with a good manufacture both will probably last good.
          UV sensitive pigments like red will probably fade faster without a thick clear coat on it. UV protection in the paint as opposed to completely covering it

        • 1 month ago
          Anonymous

          > needs to get oven baked.
          Can just use a heat gun on small areas?
          I think I’ve seen other’s struggling with powder coating—I heard that’s the best finish though.

          • 1 month ago
            Anonymous

            for repairs a infrared heater is used a heat gun would prob cause an uneven finish because of the air.

            for full repairs a special low temp paint is used which dries at room temp or something like 80c a OEM body oven with its 160°C would melt all interior of a finished car.

            but this is a whole other science just look how many different clear coats standox sells and how many hardeners and additives. which can be combined differently for different temperatures climates humidity.
            a repair shop in Florida will need different additives than one in Alaska even if they have booths.

          • 1 month ago
            Anonymous

            Good info, thanks,
            I have this badger artist airbrush I was going to try using for repairs after thinning it down.
            Then clearcoat x 2, then sand/blend to 2000 grit, then polish.
            I’m thinking car wraps will eventually replace painting, LOL

          • 4 weeks ago
            Anonymous

            I tried wrapping my car with KPMF vinyl and brother... It's so not worth it if you care about final finish. Wrap is so fricking bad with orangepeel (Thats why you mostly see only matte wraps on cars) and it's soft as frick. You can easily scratch it with your finger nail, I learned my lesson.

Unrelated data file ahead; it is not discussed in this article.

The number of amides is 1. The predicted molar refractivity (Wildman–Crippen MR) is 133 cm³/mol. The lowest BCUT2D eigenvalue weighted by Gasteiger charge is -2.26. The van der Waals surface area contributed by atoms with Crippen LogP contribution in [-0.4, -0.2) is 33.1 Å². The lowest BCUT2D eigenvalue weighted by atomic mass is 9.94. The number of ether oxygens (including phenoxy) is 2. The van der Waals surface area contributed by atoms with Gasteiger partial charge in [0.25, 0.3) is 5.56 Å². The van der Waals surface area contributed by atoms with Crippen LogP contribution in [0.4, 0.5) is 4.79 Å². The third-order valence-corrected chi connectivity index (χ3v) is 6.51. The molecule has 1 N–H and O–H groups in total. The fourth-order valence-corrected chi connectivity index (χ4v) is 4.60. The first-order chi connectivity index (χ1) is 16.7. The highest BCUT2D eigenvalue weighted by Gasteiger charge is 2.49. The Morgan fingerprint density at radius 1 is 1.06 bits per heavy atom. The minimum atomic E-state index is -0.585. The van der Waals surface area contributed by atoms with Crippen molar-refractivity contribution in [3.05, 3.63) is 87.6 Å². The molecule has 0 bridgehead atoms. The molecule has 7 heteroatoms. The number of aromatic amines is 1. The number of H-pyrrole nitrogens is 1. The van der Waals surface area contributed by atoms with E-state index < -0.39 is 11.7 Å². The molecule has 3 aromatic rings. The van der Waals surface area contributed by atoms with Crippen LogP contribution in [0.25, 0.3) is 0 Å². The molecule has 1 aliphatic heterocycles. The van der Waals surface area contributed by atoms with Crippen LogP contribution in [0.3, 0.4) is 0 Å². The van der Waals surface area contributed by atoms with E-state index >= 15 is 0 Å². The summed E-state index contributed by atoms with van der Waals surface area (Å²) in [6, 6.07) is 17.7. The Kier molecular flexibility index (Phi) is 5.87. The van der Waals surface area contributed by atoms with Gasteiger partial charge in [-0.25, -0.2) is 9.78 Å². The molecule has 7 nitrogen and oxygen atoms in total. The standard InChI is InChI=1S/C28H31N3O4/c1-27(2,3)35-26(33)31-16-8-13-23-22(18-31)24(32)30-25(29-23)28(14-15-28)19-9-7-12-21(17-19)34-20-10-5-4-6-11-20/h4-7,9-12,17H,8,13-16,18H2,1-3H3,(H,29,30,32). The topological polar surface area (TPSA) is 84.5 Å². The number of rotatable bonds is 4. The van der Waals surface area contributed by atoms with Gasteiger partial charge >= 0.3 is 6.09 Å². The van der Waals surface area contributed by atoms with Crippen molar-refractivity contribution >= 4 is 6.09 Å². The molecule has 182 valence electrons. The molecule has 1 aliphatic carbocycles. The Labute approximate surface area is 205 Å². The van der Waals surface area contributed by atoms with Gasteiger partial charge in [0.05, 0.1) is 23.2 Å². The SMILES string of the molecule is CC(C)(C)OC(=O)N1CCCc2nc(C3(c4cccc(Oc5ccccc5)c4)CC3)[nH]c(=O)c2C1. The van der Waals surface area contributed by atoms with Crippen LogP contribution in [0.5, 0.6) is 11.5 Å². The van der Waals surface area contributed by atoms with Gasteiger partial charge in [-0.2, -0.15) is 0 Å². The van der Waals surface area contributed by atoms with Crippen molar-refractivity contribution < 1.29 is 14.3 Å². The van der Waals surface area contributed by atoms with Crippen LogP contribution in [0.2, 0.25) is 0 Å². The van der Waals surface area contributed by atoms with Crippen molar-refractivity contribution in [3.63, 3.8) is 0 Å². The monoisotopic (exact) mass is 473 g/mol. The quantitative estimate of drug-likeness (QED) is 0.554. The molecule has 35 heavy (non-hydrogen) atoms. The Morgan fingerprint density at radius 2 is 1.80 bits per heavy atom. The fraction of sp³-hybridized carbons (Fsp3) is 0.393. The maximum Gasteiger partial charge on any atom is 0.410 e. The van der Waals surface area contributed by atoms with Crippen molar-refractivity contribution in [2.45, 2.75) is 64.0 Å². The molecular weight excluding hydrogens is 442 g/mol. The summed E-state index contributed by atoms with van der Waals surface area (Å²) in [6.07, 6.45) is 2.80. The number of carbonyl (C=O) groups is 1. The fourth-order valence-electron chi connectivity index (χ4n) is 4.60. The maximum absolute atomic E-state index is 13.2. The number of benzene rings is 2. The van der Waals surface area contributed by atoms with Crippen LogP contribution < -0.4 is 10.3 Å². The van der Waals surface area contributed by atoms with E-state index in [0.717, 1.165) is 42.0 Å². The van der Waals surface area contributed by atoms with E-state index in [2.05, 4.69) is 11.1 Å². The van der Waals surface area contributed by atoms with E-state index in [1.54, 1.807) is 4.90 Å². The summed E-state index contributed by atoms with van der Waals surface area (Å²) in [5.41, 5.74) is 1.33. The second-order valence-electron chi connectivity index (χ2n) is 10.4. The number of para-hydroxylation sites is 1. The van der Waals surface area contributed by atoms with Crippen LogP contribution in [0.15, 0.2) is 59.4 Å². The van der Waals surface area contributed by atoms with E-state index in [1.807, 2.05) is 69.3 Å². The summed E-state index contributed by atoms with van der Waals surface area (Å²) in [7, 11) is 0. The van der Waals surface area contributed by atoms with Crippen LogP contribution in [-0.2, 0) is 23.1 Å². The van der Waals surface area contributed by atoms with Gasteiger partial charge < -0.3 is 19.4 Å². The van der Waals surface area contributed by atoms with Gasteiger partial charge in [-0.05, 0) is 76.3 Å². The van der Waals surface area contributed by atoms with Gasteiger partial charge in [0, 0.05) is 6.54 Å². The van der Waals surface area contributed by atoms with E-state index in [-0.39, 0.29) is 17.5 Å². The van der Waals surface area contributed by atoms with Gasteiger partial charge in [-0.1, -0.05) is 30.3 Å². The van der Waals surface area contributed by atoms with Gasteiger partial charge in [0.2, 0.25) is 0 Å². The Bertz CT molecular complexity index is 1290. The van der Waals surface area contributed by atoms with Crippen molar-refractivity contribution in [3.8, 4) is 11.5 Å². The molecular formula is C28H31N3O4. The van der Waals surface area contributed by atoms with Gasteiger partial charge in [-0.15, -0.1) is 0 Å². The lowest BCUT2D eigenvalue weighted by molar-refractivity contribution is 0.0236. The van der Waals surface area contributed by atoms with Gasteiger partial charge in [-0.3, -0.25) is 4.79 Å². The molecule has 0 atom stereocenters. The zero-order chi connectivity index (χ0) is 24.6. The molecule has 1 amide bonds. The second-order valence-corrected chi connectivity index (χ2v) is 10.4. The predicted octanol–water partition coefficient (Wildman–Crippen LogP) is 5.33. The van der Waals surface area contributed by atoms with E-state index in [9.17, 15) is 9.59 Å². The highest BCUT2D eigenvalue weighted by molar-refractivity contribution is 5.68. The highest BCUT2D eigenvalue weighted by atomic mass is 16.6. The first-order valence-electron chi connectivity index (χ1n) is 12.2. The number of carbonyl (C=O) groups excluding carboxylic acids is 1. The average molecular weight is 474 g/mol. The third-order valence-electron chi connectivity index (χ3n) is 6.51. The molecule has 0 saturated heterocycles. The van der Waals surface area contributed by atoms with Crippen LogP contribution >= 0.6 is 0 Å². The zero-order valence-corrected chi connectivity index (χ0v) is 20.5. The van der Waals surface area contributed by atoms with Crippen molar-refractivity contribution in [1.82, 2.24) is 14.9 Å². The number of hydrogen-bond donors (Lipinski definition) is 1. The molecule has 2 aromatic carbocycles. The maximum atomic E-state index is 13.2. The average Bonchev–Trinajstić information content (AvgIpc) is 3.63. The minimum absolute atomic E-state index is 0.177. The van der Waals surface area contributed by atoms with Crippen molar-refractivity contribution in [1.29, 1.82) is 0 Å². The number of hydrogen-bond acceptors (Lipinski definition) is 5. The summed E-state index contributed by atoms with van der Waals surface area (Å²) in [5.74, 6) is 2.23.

• 4 weeks ago
            Anonymous

            >I’m thinking car wraps will eventually replace painting, LOL

            well one coat of paint is def needed for corrosion protection, but i could see something like tesla where only black and white are avaible by the factory and you get a car wrap of choice.

  3. 1 month ago
    Anonymous

    Use base/clear. It's the industry standard...there's a reason the manufacturers use it.
    Single stage, e.g. Imron or Centari, dries slower...I don't touch it for a month after spraying. SS has its uses...I use it on my woods trucks that get scratched up while wheeling since I can lay on an extra coat or two, and should I happen to want to buff out the scratches, I can, since rarely will the scratches penetrate thru to the primer.
    Any paint that is worth applying is 2-component, meaning a paint mixed with a catalyst to harden it. I occasionally spray Rustoleum for people, usually for dump trucks and the like, it's great once it dries, but it takes forever to do so.

  4. 1 month ago
    Anonymous

    Unhardened paint does not belong on modern cars.
    Single stage hardened paint is faster, cheaper and better for industrial stuff.
    2 stage base/clear are best. The painter can focus on color uniformity, coverage, metallic texture and blends with the base and then focus on shine with the clear.

    • 1 month ago
      Anonymous

      > shine
      I’m seeing a lot of high-end cars in “flat” black lately

      • 1 month ago
        Anonymous

        did you check the skin color of the driver

  5. 4 weeks ago
    Anonymous

    jyst use the shit they use on excavators and other heavy equipment